Arbitrage is the buying and selling of assets, profiting from the price difference between the price paid to buy and the price at the time of sale. In a successful arbitrage deal, the turn-around time between buying and selling is minimal and the transaction costs (the cost of buying the goods and bringing them to sale) are low or nonexistent.
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Has a friend ever asked you to pick up a particular product that’s cheaper in another state or country, offering to buy it from you when you get back from your trip? If you’ve taken your friend up on this offer, you’ve engaged in arbitrage. Arbitrage is profiting from the price difference between markets. If you can buy a good or asset in one market and then sell it for a higher price in another market, you make profits in the process.
Arbitrage deals can be as low-key as the one described above, or can take place at lightning speed on traders’ computers. It’s all about taking advantage of price discrepancies that stem from market inefficiencies. Conversion arbitrage, a form of options trading, is an example of a complicated arbitrage transaction that involves buying a stock, selling call positions on the stock and buying put positions on the same stock at the same time, with the same price and expiration date.
That’s way more than you need to know how to invest, say, your down payment fund, but it’s a way some arbitrageurs make money out of money. Arbitrage deals like the options trade described above have led some critics to question the role of arbitrage in financial markets. Should great financial minds be spending so much of their time and effort on arbitrage deals that don’t make anything but instead may take advantage of asymmetry of information in markets? Defenders of arbitrage say it is harmless at worst and at best it can make markets function more smoothly and efficiently.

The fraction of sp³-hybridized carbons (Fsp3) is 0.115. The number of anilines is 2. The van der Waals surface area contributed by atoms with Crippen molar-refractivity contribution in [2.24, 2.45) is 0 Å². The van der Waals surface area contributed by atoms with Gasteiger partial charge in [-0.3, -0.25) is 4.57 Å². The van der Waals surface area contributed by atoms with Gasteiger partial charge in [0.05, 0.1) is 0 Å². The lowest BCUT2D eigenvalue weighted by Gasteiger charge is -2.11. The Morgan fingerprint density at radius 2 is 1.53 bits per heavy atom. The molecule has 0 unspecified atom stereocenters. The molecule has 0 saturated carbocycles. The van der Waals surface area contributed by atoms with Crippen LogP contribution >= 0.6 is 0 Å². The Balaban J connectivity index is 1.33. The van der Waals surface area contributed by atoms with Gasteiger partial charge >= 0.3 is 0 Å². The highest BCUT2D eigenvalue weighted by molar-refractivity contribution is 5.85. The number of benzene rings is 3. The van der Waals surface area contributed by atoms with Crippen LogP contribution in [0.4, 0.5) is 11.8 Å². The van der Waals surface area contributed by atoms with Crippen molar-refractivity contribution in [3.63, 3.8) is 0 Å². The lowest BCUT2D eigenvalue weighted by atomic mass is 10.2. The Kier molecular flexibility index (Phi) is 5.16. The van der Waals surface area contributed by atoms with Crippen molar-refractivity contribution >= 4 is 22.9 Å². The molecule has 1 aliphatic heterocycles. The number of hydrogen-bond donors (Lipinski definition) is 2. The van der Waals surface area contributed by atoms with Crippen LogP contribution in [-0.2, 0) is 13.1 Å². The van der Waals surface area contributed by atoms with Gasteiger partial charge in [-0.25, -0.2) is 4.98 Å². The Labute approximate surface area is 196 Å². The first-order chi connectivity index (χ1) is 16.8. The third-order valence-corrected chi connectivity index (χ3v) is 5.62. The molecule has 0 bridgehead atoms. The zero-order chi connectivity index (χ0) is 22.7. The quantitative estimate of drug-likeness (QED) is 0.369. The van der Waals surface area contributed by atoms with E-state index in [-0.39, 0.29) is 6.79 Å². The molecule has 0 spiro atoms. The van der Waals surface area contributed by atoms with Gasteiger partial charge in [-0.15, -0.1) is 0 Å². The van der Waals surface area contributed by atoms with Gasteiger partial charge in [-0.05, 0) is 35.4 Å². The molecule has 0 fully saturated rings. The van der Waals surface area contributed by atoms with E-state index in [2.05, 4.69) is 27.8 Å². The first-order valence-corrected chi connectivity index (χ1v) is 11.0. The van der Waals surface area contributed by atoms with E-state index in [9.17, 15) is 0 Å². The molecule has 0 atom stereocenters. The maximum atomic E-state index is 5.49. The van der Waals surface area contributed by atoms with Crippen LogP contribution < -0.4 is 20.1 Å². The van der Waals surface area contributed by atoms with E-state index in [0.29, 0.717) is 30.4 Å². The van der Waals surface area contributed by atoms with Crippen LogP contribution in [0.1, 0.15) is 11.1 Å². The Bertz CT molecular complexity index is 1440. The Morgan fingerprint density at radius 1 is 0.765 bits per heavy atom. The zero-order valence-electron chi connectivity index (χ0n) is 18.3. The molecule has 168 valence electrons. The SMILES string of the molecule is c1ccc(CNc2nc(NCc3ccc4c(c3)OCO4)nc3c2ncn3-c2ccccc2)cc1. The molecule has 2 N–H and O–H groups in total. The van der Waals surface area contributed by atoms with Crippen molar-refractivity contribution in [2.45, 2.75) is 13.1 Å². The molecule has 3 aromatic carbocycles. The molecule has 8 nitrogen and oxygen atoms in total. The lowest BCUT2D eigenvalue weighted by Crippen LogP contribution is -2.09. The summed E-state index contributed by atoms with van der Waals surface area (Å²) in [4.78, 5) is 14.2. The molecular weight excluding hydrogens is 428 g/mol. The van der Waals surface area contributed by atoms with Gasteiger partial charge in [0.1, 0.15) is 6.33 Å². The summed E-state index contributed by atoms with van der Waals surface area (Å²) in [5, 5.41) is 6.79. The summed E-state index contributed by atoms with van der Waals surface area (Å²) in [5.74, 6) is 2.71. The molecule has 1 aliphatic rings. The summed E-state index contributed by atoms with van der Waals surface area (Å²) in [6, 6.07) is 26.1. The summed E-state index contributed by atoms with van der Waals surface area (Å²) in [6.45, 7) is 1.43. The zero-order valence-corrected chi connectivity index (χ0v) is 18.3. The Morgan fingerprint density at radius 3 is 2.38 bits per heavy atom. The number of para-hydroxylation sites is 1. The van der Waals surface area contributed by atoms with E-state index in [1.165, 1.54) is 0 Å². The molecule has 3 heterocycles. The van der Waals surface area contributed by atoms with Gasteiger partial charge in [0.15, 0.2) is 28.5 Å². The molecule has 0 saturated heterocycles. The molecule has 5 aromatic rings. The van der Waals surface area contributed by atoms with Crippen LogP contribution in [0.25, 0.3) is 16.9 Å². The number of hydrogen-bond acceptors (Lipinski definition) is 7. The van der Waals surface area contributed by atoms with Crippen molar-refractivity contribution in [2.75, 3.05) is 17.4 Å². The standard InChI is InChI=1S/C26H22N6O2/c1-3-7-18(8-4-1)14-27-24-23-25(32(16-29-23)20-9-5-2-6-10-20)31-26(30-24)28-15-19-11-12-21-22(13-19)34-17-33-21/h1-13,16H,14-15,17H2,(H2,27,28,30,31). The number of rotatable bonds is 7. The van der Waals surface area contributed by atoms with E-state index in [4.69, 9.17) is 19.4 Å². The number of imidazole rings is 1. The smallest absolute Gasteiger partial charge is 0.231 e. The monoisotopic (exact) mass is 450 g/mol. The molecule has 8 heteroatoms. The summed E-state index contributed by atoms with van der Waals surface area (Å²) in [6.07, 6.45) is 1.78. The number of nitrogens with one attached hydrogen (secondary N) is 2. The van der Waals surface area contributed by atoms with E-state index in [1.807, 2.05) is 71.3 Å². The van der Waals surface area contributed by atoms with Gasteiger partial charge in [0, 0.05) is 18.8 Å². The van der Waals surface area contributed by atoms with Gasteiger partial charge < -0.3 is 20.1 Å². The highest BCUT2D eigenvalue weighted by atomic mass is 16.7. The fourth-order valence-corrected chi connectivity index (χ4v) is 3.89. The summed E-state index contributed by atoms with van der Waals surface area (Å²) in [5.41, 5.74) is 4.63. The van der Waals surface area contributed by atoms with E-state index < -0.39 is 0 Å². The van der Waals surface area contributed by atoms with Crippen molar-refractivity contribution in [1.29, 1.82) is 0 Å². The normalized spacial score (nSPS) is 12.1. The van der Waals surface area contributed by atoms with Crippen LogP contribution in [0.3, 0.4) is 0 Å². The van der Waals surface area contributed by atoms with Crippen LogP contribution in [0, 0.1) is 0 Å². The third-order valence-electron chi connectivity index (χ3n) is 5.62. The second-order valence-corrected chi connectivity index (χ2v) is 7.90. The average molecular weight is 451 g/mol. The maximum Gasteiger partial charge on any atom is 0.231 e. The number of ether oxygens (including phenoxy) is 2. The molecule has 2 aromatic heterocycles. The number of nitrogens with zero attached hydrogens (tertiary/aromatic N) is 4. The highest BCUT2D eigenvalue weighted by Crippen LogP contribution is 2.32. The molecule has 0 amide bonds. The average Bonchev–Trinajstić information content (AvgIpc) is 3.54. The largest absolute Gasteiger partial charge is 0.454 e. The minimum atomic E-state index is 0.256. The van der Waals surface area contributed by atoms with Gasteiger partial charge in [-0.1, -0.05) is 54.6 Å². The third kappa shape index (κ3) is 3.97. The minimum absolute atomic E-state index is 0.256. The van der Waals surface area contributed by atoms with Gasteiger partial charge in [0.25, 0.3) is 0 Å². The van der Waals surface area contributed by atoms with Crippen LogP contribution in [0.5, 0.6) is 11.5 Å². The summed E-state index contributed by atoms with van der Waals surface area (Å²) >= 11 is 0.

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Arbitrage works best when transaction costs are low and high prices are guaranteed. To stick with the travel purchase example, if you have to pay $25 in extra baggage fees to bring back a bottle of single malt from Scotland and you sell it for less than the price you paid plus $25 you’ve lost money. That’s why low transaction costs are key to profiting from arbitrage and the risk that transaction costs will exceed profits is a potential downside to arbitrage transactions.
Another risk is that the sale price won’t be high enough to guarantee profits. If a trader buys foreign currency and then the exchange rate adjusts, wiping out the trader’s profits, he or she has lost money on the deal. An arbitrage deal gone wrong can not only cost money – it can leave the trader with a pile of assets he or she can’t unload or has to unload at a loss.
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Everyday retail investors don’t need to engage in arbitrage to save for retirement or build up an emergency fund. You don’t have to become an expert on trading options or currencies to grow your net worth. However, it can be useful to know what the term means and to understand news reports about arbitrage in world markets.
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